Step 40: Teach Loops

Another week, another failure.

My lab last week continued to be too hard. The ultimate cause of all this misjudgment on my part is that in place of a homework that would have gently introduced my students to loops, they had their first project instead, which was still focused on functions and branches. Since the students did well on the project, I hadn’t realized this, and had written the lab as though students are already comfortable with loops. There were other faults with that lab – like the fact that it could be done without using loops at all, and the fact that students are still struggling with loops made that the more attractive option. Which is why I had to back-track and review loops yesterday.

The good thing is that I’m starting to understand where students are failing. The students actually understand loops, or at least, they can figure out what code with loops will do. What they can’t do is think about them. Perhaps it has been too long since I’ve learned to code, but it came as a total surprise to me that students didn’t know how to write a loop that summed up the contents of a list. More specifically, student have an intuitive grasp that they need a variable to accumulate values outside the loop, nor do they have a good sense whether they should be looping over the elements of a list or the indices of those elements.

The bad thing is that I still don’t know how to go about addressing these problems. After lab last week, I talked with the students to see what I could do to help, and ended up writing both a guided worksheet to loops as well as a larger set of ungraded problems for them to try out. The exercises were a good idea – most of the questions were asking students to implement existing functions from the Python library, both to give them practice and to reinforce the idea that they don’t need to memorize all those functions if they don’t want to. While this is great for a lab in the next iteration of this course, I’m not sure it is sufficient to build students back up to where I hope they would be. Also frustrating these efforts is that, because their first exposure to using loops was through the overly ambitious lab, their confidence may have taken a hit that is harder to recover than if they had to just gain it in the first place.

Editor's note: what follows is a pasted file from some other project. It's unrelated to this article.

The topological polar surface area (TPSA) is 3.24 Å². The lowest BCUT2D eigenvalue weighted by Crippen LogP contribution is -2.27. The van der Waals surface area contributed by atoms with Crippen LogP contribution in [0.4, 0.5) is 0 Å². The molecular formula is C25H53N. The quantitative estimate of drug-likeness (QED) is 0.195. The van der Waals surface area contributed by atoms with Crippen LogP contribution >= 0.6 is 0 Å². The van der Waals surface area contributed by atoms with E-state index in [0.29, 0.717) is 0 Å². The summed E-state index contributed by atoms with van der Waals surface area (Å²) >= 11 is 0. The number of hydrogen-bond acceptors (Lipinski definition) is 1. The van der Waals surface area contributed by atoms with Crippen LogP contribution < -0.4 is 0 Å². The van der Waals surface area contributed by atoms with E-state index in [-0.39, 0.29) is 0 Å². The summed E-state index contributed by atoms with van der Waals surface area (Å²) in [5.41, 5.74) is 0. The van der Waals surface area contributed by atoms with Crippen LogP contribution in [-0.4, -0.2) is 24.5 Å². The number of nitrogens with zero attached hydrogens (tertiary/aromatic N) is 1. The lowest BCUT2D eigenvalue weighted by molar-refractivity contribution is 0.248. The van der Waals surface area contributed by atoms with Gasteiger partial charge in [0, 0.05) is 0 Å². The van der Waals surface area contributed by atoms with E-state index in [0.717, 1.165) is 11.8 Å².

We do have a quiz on Thursday, so I’ll wait for that to see how the students are doing before deciding my next move. But I need to get my act together and fast.

Step 40: Teach Loops

Step 39: Build a Student Computer Science Community

When I first learned about my job, one of the my first goals I set is to establish a community around computer science. I actually find this mildly amusing, since I’ve never considered myself a particularly social person, nor do I feel I have the skills to create a sense of community in others, and yet here I am.

Mostly this entry will be about students. This is not because I haven’t built a network of faculty and staff to work with, but because I still don’t quite understand what I am doing or what I’m trying to accomplish. Having more experience with what students struggling with and how to support them, it’s easier to articulate why I am doing the things I am doing, and also talk about how I think it has worked out.

Since I only started teaching computer science this semester, the only thing I started doing last semester is to get to know students are already in the computer science program. This was mostly through the student-run Open Source club, which I have mentioned before on this blog. Although the club was not a large one, attending the meetings and getting to know the club officers ended up being one of my key sources of information into what students think of computer science. It helped that some them of there were in my Topics in AI course as well, so I saw these students in both academic and more social settings.

One of the more remarkable things that the club did was that the volunteered their time to peer tutor less advanced students for their programming assignments. This is particularly commendable given that Oxy’s Center for Academic Excellence (CAE) pays students to do the same thing. So of course I went and talked to the CAE, and got them to pay one student for continuing to do what they do. By coincidence, we managed to coordinate our schedule so that peer tutoring hours are the day before homeworks are due, and I’ve heard that every week about five students from my class show up every week, which is a pretty good turnout.